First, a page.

What crops are being raised on converted land? Many countries, in an effort to boost exports, have switched from subsistence food crops to export crops. Among these are coffee, cocoa, nuts, oil palm, and tobacco. Some of these require a great deal of land such as peanuts, maize, rice, cotton and, of course, livestock. Other crops like coffee and cocoa need shade and must be surrounded by other trees or forest. Until recently, coffee trees were raised among other forest trees. However, new types of sun-tolerant coffee trees have been developed and large swathes of rainforest are being cut for new-style coffee plantations, which are edging out traditional forest-based coffee agriculture. The drug trade is also a guilty party. A great deal of rainforest in South America has been cut for coca plantations. In Peru, in the 1980’s and early 1990’s, this crop had a value of approximately $1.2 billion, or 50% of export earning (Amelung, Torsten and Diehl, 1992). This industry is not being subsidized! But it has cost governments many millions of dollars in “search and destroy” missions, criminal activity, policing costs – and lost forest resources.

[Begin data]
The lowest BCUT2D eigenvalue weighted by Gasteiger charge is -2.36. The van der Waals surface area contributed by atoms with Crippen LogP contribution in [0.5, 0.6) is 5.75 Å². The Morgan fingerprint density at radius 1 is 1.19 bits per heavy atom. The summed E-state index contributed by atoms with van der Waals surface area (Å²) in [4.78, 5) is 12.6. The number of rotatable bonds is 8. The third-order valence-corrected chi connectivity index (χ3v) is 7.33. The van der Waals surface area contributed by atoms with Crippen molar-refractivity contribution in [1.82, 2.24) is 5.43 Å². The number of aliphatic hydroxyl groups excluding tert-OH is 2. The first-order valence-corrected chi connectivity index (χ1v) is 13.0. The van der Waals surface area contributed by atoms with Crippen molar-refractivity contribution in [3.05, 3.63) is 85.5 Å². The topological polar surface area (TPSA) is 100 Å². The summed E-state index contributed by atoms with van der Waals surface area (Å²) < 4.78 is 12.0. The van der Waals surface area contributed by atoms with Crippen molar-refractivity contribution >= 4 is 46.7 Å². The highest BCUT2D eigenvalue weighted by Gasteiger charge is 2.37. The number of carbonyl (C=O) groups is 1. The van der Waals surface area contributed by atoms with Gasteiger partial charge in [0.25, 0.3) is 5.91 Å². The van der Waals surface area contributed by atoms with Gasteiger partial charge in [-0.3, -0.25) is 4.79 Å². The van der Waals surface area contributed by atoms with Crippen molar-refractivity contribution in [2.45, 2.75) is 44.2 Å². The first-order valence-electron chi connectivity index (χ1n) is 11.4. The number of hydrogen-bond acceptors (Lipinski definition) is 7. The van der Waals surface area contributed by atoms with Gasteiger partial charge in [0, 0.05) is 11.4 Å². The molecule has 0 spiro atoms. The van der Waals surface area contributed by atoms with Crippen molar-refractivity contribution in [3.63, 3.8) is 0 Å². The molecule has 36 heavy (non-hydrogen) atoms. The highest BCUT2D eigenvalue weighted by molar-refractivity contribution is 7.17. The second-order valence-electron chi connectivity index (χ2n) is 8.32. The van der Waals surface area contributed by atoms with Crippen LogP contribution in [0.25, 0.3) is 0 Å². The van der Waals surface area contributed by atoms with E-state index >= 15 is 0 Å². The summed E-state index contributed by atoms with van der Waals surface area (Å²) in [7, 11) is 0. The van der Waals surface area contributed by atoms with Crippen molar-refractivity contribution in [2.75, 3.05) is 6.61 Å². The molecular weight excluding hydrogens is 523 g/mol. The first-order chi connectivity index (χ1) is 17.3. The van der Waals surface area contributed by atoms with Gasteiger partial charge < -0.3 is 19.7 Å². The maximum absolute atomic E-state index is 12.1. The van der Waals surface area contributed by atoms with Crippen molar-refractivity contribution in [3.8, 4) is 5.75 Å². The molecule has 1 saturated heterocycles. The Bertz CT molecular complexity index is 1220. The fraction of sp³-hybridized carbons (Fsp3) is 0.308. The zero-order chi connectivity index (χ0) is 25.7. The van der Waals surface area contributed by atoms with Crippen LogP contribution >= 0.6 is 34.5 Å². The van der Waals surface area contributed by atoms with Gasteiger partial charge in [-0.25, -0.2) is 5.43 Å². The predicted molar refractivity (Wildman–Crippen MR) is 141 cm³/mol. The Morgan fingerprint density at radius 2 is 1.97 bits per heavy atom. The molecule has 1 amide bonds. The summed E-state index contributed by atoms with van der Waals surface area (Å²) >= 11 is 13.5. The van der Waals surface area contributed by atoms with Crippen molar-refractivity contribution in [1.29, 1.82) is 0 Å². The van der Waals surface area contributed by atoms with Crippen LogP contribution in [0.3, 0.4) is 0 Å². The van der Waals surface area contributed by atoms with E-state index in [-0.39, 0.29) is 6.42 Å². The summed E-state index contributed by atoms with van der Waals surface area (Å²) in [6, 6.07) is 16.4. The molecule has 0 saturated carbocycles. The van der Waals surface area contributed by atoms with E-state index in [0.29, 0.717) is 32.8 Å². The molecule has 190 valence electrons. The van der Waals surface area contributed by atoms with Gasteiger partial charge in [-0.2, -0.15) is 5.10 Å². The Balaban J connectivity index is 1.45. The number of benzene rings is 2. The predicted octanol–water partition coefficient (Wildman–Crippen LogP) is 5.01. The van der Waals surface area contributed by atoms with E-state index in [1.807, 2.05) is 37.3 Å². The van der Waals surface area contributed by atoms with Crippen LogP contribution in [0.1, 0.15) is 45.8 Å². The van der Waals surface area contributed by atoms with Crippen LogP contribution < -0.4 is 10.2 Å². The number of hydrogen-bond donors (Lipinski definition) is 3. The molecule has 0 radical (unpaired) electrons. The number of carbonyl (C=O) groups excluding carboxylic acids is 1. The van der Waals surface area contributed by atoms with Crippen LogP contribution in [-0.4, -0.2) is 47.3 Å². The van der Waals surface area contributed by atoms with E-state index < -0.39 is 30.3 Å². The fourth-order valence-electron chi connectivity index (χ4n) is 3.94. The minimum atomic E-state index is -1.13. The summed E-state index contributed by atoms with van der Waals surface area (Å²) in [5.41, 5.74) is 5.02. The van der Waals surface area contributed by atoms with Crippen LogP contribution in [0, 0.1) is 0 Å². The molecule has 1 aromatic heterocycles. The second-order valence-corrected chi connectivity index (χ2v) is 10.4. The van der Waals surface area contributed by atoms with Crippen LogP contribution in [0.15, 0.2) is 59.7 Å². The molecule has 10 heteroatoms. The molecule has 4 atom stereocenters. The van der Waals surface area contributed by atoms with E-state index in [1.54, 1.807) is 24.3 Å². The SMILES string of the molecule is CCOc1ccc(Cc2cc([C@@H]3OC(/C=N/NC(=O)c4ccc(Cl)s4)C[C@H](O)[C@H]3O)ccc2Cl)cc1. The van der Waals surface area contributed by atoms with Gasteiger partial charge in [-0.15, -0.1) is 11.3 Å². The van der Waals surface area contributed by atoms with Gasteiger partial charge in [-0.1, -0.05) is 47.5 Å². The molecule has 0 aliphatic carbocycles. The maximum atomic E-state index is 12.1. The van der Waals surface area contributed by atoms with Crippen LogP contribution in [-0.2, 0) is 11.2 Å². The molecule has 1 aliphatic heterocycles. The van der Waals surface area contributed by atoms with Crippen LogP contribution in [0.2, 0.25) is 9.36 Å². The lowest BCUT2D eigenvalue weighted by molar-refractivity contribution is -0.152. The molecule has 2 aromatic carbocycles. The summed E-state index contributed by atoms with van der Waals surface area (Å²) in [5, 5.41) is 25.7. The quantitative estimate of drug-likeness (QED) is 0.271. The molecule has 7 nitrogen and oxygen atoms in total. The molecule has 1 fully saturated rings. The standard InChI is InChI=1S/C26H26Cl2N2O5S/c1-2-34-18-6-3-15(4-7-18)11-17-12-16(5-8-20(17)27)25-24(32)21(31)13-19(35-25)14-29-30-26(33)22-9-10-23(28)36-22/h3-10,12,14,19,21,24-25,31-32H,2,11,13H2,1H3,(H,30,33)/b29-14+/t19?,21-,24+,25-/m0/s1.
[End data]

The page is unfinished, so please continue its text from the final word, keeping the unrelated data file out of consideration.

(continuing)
Since many crops cannot tolerate the declining ground water levels caused by excessive deforestation, much tropical agriculture is not ultimately sustainable. In addition, many tropical agricultural activities are not profitable, and must be subsidized by governments. Among these are cattle ranching in the Amazon and sugar cultivation in Central America.